Professor David Clapham: Houses, homes and nature

The links between houses, homes and the natural and physical world are far-reaching. In this blog, Professor David Clapham explains that the COVID-19 crisis has underlined our limited understanding of these links.

It is increasingly common for policymakers to recognise the links between housing and environmental issues. The recent bushfires in Australia are an example of where these links become visible to many people and show the harm that can result for humans, animals and the natural world.

In housing policy terms, the links between energy use in houses, carbon dioxide emissions and global warming are well understood, and responses such as carbon neutral and passive house designs for new houses and the retrofitting of older properties are common in many countries. However, the COVID-19 outbreak has underlined the limited nature of this understanding and highlighted the fact that the links between houses, homes and the natural and physical world are far-reaching and very important to humans and other creatures.

A key insight from the current epidemic and similar ones in the recent past (such as SARS and MERS) is that there is an increasing risk of the transfer of viruses from animals to humans. The highest chance of this happening is in areas of human activity such as newly cleared forest and new settlements where the habitat of wild animals is threatened, resulting in them being more prone to harmful viruses and leading to an increase in the opportunities for contact with humans.

Living in any dwelling in any place involves interaction with the outside social, material and animal world. These may be a threat to valued social practices of everyday life (as in the bushfire or COVID-19 examples) or valued opportunities to walk in forests or green places or to grow vegetables or flowers. Any dwelling is the place of living for some humans and some animals, whether these are pets or other (perhaps unwelcome) animals such as spiders or mice.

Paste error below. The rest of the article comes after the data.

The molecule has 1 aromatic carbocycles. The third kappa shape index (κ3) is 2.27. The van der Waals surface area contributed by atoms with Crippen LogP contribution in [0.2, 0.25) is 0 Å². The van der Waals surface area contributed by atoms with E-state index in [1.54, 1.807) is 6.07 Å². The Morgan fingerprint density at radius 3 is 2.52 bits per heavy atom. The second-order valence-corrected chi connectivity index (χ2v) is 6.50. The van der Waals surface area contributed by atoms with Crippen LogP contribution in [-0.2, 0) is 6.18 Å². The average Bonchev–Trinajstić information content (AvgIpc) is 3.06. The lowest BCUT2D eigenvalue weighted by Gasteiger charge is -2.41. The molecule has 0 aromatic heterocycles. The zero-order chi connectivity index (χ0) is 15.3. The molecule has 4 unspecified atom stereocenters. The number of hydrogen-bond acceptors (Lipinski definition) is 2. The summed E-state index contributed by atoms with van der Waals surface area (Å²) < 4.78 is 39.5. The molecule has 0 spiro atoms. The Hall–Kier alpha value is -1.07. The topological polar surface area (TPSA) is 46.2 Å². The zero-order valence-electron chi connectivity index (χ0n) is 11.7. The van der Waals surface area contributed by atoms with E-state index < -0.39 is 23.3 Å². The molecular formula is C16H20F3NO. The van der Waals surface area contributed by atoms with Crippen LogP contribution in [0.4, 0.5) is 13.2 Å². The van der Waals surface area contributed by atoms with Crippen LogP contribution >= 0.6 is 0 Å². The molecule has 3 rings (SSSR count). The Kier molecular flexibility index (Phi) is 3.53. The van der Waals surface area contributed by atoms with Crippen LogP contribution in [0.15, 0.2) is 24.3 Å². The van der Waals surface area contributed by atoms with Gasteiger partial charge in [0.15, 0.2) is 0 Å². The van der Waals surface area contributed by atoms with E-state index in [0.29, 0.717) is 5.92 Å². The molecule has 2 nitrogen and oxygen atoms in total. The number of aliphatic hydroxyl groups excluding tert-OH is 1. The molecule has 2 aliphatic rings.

Of course, any material space is the home of millions of simple living organisms such as viruses and bacteria (as is the human body) some of which will be useful to humans and some less so. In the latter category, one can think of moulds that may lead to an unhealthy living environment for humans. Whether harmful or a source of pleasure, the interactions have a massive impact on humans and animals and should be included in any analysis of living arrangements. The term co-habitation is useful to reflect the idea that human living is undertaken with other species.

It is important that we have the appropriate language and concepts to understand these links between humans and the ‘natural’ environment. The most common way of thinking at present is the concept of sustainability, but this has a number of drawbacks. First, the term has been widely used and has been broadened to include social, economic and ecological concerns and it can be argued that this makes the term very difficult to define in any useful sense.

For example, what should the timescale be? Should measures be sustainable over ten or twenty years or across generations? What balance should there be between the ecological and the other social and economic factors? How should ‘nature’ be defined and what factors should this include? It can be argued that these issues could be overcome with more focus on finding a more specific definition.